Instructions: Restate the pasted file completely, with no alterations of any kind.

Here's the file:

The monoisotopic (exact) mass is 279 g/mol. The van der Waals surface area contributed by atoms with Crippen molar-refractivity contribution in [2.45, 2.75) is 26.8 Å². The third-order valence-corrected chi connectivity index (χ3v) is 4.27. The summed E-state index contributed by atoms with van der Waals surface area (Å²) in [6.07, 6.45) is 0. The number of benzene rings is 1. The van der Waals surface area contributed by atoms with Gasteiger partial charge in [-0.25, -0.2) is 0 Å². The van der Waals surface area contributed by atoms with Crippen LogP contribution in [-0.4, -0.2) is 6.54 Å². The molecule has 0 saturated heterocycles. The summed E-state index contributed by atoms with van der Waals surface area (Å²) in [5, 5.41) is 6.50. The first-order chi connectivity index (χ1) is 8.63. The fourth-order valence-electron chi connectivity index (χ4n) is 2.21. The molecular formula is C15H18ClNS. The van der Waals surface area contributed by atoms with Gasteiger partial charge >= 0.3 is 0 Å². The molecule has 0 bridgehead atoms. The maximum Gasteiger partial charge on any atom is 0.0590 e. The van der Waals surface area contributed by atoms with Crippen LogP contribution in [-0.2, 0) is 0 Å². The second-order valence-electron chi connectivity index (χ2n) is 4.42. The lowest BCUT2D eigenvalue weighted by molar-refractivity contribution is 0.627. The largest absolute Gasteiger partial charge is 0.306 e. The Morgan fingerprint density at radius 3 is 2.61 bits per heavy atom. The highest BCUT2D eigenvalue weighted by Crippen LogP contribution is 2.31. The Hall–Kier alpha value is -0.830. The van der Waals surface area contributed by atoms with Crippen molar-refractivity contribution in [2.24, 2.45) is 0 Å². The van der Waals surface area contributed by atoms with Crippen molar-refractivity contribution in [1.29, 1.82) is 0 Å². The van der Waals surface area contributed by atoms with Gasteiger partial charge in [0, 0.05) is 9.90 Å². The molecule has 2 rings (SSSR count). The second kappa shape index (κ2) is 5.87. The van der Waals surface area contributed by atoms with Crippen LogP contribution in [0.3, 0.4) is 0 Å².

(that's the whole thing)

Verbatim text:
The monoisotopic (exact) mass is 279 g/mol. The van der Waals surface area contributed by atoms with Crippen molar-refractivity contribution in [2.45, 2.75) is 26.8 Å². The third-order valence-corrected chi connectivity index (χ3v) is 4.27. The summed E-state index contributed by atoms with van der Waals surface area (Å²) in [6.07, 6.45) is 0. The number of benzene rings is 1. The van der Waals surface area contributed by atoms with Gasteiger partial charge in [-0.25, -0.2) is 0 Å². The van der Waals surface area contributed by atoms with Crippen LogP contribution in [-0.4, -0.2) is 6.54 Å². The molecule has 0 saturated heterocycles. The summed E-state index contributed by atoms with van der Waals surface area (Å²) in [5, 5.41) is 6.50. The first-order chi connectivity index (χ1) is 8.63. The fourth-order valence-electron chi connectivity index (χ4n) is 2.21. The molecular formula is C15H18ClNS. The van der Waals surface area contributed by atoms with Gasteiger partial charge >= 0.3 is 0 Å². The molecule has 0 bridgehead atoms. The maximum Gasteiger partial charge on any atom is 0.0590 e. The van der Waals surface area contributed by atoms with Crippen LogP contribution in [-0.2, 0) is 0 Å². The second-order valence-electron chi connectivity index (χ2n) is 4.42. The lowest BCUT2D eigenvalue weighted by molar-refractivity contribution is 0.627. The largest absolute Gasteiger partial charge is 0.306 e. The Morgan fingerprint density at radius 3 is 2.61 bits per heavy atom. The highest BCUT2D eigenvalue weighted by Crippen LogP contribution is 2.31. The Hall–Kier alpha value is -0.830. The van der Waals surface area contributed by atoms with Crippen molar-refractivity contribution in [2.24, 2.45) is 0 Å². The van der Waals surface area contributed by atoms with Crippen molar-refractivity contribution in [1.29, 1.82) is 0 Å². The van der Waals surface area contributed by atoms with Gasteiger partial charge in [0, 0.05) is 9.90 Å². The molecule has 2 rings (SSSR count). The second kappa shape index (κ2) is 5.87. The van der Waals surface area contributed by atoms with Crippen LogP contribution in [0.3, 0.4) is 0 Å².